The F-35 is America's "latest and greatest" jet fighter. Unfortunately, thanks to complicated stealth technology, trying to use the same airframe for three major variations for the Air Force, Navy and Marines, and the usual bureaucracy, the program is behind schedule with huge budget overruns.
In fact, the F-35 is going to be the first $1 trillion fighter when all is said and done. As it stands now, the Pentagon spent $59.2 billion developing the fighter, is going to buy $261 billion worth of them and plans to spend as much as $590 billion a year sustaining them. Just one F-35A costs $148 million.
Still, it's worth it for a high-tech fighter that can knock any plane out of the sky, right? Unfortunately, for a while now flight data has shown that the F-35 might have trouble with close-in dogfighting. But that was just simulation and guesswork.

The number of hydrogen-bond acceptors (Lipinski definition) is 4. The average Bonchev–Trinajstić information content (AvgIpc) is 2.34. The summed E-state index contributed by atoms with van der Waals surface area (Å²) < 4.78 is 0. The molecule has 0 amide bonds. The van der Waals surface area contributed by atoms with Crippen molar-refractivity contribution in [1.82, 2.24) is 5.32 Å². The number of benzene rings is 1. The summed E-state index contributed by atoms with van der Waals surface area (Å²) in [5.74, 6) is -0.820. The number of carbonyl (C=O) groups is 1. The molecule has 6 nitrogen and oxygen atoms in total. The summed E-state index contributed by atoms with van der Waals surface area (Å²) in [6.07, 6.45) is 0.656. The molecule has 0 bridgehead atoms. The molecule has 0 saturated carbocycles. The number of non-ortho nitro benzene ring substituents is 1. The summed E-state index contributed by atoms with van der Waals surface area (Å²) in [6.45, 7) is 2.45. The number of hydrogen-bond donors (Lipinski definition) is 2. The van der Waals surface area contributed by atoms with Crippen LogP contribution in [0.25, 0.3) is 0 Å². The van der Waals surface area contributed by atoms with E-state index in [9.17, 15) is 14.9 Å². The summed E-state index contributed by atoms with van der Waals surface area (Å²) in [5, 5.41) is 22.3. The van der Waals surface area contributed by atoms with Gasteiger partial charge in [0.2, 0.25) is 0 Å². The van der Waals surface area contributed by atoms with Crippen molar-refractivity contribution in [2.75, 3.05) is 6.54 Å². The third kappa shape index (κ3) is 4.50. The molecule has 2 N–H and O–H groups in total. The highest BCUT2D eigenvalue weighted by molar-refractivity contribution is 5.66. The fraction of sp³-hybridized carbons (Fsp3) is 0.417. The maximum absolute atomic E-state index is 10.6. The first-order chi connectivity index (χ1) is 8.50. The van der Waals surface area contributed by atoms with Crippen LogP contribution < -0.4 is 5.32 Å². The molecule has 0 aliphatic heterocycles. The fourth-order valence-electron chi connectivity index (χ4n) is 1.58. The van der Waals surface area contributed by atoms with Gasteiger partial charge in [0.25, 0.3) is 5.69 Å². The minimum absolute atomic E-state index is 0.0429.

Finally, there's some real-world data. In a recent test exercise, an F-35A (the fastest and most maneuverable version) went up against an F-16D. Both are single-engine craft that prioritize maneuvering over speed. In fact, the 40-year-old F-16 is one of the fighters the F-35 is meant to replace. So, what happened?